help ID a crank Lockwood racing motor is this a 094 crank stock

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Joe1
Posts: 20
Joined: Tue Jul 04, 2017 5:56 pm

help ID a crank Lockwood racing motor is this a 094 crank stock

Postby Joe1 » Fri Jul 07, 2017 2:27 pm

Here's my picture thanks for any help I have the 094 o60 over Pistons and bronze connecting rods I need to know if the crank is a stock 094
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Hotrod
Posts: 125
Joined: Wed Mar 18, 2015 1:54 am

Re: help ID a crank Lockwood racing motor is this a 094 crank stock

Postby Hotrod » Fri Jul 07, 2017 11:59 pm

This photo shows a Lockwood Chief crankshaft that has been drilled for oiling the big ends of the rods. The white wire ties show the oil holes. I believe it is for a racing Chief. Ignore the threads for the flywheel nut since they should be 1/2-20 and not the 1/2-13 repaired threads shown. This keyway is also damaged wider than it should be. The number 20227AA is on the Chief cranks but not always readable. Chief keyways are occasionally cracked in the corner or stretched wider from a loose flywheel pounding it. Always remove all traces of lube/oil/dirt from the tapered flywheel hole, and key, and keyway, and the crank taper before assembly (use solvent).
100_7536resized25ChiefDrilledCrank.jpg
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Joe1
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Joined: Tue Jul 04, 2017 5:56 pm

Re: help ID a crank Lockwood racing motor is this a 094 crank stock

Postby Joe1 » Sat Jul 08, 2017 1:44 pm

Thanks for your response So I get if the crank numbers are 20227AA its the Right crank in the page u sent me it Says The crank has been drilled So that is not stock It was done by a machine shop afterwards to improve oiling . So do u have picture of raceing Bronze rodsIs there a difference Between The way they cut the Oilers ive ben told that the raceing motor had Aluminum rod stock So I don't get it .but Everything I can read from newspaper articles in books Makes me believe that they were bronze rods

Hotrod
Posts: 125
Joined: Wed Mar 18, 2015 1:54 am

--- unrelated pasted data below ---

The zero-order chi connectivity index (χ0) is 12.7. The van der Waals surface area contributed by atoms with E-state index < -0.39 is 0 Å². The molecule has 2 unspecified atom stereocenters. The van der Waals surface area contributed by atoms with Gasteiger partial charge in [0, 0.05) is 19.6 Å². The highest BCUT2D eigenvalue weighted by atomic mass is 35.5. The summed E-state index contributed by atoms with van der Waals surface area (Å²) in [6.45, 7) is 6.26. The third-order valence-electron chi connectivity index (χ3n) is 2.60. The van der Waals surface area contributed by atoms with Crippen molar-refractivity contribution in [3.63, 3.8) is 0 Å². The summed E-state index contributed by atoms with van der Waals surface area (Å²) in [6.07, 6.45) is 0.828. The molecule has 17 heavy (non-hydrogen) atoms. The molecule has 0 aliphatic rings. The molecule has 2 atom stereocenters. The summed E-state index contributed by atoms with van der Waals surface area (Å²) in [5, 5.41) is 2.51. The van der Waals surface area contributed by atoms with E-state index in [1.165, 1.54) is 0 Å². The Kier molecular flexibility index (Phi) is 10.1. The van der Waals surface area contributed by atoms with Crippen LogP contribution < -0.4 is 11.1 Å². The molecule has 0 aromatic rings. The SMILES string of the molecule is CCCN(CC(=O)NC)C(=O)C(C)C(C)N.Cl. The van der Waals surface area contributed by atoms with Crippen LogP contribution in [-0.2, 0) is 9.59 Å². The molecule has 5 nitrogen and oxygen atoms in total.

Re: help ID a crank Lockwood racing motor is this a 094 crank stock

Postby Hotrod » Sat Jul 08, 2017 10:10 pm

The crank picture I posted is a Lockwood Chief factory made crank. It has not been modified or drilled by an after-market machine shop except for the threads. Some Chief cranks have not been drilled at the factory.

Joe1
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Joined: Tue Jul 04, 2017 5:56 pm

Re: help ID a crank Lockwood racing motor is this a 094 crank stock

Postby Joe1 » Sun Jul 09, 2017 10:51 am

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Thanks there is so little out there on these motors mine is a 1928 but scream's 29 Throttle handle' Silent exhaust And 29 carbs Coils to. All matching numbers on case 2. Serial number 10673 .an assuming this model number is 82 B an not Standing for 3 .1928 ( 094 pistonsb And bronze rodsThink it was first edition of racing versionThanks Joe
Last edited by Joe1 on Sun Jul 09, 2017 2:52 pm, edited 1 time in total.

PM T2
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Re: help ID a crank Lockwood racing motor is this a 094 crank stock

Postby PM T2 » Sun Jul 09, 2017 1:20 pm

82B would indeed be a 1928 model.

I've not really seen anything posted that confirms the serial number, unless thats the 10673 that you're referring to. The fact that that number is there leads me to believe that it was not originally built as a Racing Chief. The BR's never had any letter designation on the rope sheave, and the only number stamped on the crankcase was usually behind the carburetor just below the magneto plate, and these were almost always a three-digit number.

For what its worth, there's no record of the Racing Chief being available in 1928, in any way, shape or form. Obviously, it would be possible for somebody to acquire the necessary internal parts to make an 82B into a BR, as its simply a matter of plugging the race parts into the service crankcase. I'm not sure if the Racing Chief crank used larger diameter bearings than the service Chief, but Jim Ross would know that.